Social Issues

July, 2017
CAPRI
Thematic Area: 

Ascertaining the true cost of providing an undergraduate degree in Jamaica is critical for students, ter ary ins tu ons, and government policy-makers. For prospective and current university students, understanding the real cost of a degree may force them to make more cost-effective choices, thus, reducing the cost barrier to educa on and increasing the likelihood of nishing their degree programme. For policy-makers, this informa on is important in order to make decisions that ultimately enhance access to and choice of a aining a ter ary education. Lastly, ter ary ins tu ons, and by extension the government, would be interested in decreasing this barrier (the real cost) to tertiary education which in turn would increase access, enrolment, and contribute more significantly to economic development. 

 

 

Most Jamaicans dream of owning a ‘big house on the hill’. While many would settle for a basic two-bedroom, concrete structure with just the basic amenities, houses are nonetheless expensive assets that require a substantial portion of buyers’ lifetime incomes. The National Housing Trust (NHT) was established in the belief that homeownership could be facilitated by a public mortgage body that built homes and subsidised the loans to purchase them. However, the current accumulated capital of J$126 billion, along with an additional J$76 billion in employee contributions held in the Trust, raises the following questions: (i) How much money does the NHT need to carry out its mandate in the way it has been doing? (ii) Is the NHT meeting its mandate? (iii) Is it using the right approach to deliver on its mandate?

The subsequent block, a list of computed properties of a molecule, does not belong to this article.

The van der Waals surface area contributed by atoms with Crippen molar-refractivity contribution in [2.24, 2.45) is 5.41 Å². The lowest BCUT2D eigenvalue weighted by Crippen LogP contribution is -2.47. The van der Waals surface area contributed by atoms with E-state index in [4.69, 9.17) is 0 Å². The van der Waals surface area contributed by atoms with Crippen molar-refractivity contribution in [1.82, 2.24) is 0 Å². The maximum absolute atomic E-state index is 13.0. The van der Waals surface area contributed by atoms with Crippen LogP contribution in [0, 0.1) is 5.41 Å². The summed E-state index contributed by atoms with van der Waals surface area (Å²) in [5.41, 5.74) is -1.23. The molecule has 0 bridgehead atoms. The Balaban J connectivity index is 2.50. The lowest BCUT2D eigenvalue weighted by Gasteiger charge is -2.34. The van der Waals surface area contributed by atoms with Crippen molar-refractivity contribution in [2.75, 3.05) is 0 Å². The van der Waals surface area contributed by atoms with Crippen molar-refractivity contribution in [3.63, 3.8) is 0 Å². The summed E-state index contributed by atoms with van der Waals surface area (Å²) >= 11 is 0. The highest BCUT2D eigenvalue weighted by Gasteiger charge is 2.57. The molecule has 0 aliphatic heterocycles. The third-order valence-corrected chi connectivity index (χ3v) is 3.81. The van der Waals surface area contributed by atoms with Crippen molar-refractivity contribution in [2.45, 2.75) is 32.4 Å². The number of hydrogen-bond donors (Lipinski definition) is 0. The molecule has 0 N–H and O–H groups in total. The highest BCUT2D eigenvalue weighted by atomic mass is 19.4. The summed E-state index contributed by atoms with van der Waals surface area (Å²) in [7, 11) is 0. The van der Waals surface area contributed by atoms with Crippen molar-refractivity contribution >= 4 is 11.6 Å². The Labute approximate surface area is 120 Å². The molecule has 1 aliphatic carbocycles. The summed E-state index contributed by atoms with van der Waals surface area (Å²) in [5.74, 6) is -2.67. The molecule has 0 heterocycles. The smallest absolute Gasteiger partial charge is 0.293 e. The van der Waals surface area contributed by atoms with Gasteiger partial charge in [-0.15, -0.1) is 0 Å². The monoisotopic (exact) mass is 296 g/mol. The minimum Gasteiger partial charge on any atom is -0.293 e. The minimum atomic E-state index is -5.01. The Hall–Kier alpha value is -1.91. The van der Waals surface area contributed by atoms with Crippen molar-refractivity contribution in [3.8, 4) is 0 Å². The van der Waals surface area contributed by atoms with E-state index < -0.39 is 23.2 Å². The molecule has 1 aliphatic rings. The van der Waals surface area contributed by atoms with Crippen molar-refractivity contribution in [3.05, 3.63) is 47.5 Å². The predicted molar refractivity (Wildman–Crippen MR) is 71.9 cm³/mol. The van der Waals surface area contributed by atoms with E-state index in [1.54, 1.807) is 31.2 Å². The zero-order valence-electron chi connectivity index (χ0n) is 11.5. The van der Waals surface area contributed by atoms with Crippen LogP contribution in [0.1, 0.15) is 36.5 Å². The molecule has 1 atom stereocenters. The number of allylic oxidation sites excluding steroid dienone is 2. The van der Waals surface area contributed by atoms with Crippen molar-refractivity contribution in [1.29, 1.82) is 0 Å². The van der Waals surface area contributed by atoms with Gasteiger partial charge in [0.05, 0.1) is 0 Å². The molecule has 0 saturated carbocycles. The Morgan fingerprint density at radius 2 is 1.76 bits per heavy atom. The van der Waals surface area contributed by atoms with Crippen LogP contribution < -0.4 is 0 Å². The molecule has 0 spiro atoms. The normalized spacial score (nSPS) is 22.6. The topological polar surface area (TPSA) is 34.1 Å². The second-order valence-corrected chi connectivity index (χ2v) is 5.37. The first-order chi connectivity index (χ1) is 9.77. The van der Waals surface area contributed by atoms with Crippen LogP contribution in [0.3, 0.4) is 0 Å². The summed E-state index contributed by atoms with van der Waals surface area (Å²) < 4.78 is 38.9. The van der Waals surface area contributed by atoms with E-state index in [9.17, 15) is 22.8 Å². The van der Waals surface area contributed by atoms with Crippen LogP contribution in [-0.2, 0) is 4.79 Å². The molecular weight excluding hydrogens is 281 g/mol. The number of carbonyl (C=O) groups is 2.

January, 2013
CaPRI
Thematic Area: 

Public expenditure on education in Jamaica continues to surpass the average for developing countries, yet low test scores attest to a haemorrhaging education system. This paper assesses the current status and future prospects of nine critical dimensions of education in Jamaica.

The value of the lottery scam in Jamaica is estimated to be as much as US$300 million in one year. As a small developing state with a strong ICT infrastructure, Jamaica has been a haven for international investors seeking to cash in.

The Economic Partnership Agreement (EPA) recently concluded by the European Union and CARIFORUM (the countries of CARICOM plus the Dominical Republic) replaces the Lomé arrangements and will govern trade between the two regions going forward. Using a computable general equilibrium (CGE) model, this exercise traces the economic impact of the tariff reductions on European Union imports into the Caribbean and consequently on the economies in the region.

November, 2009
CaPRI
Thematic Area: 

Given the scarcity of fiscal revenue in the country, the resources needed to improve the education system will have to be generated, not through new cash, but through re-allocation. This brief examines the current tertiary funding model and presents funding alternatives.

This paper provides an overview of the existing education system in Jamaica and an analysis on the use of education report cards and value-added assessments for increasing accountability in the education system

The island’s economic dependence on the natural environment means Jamaica’s development relies on the country’s capacity to cope with natural disasters.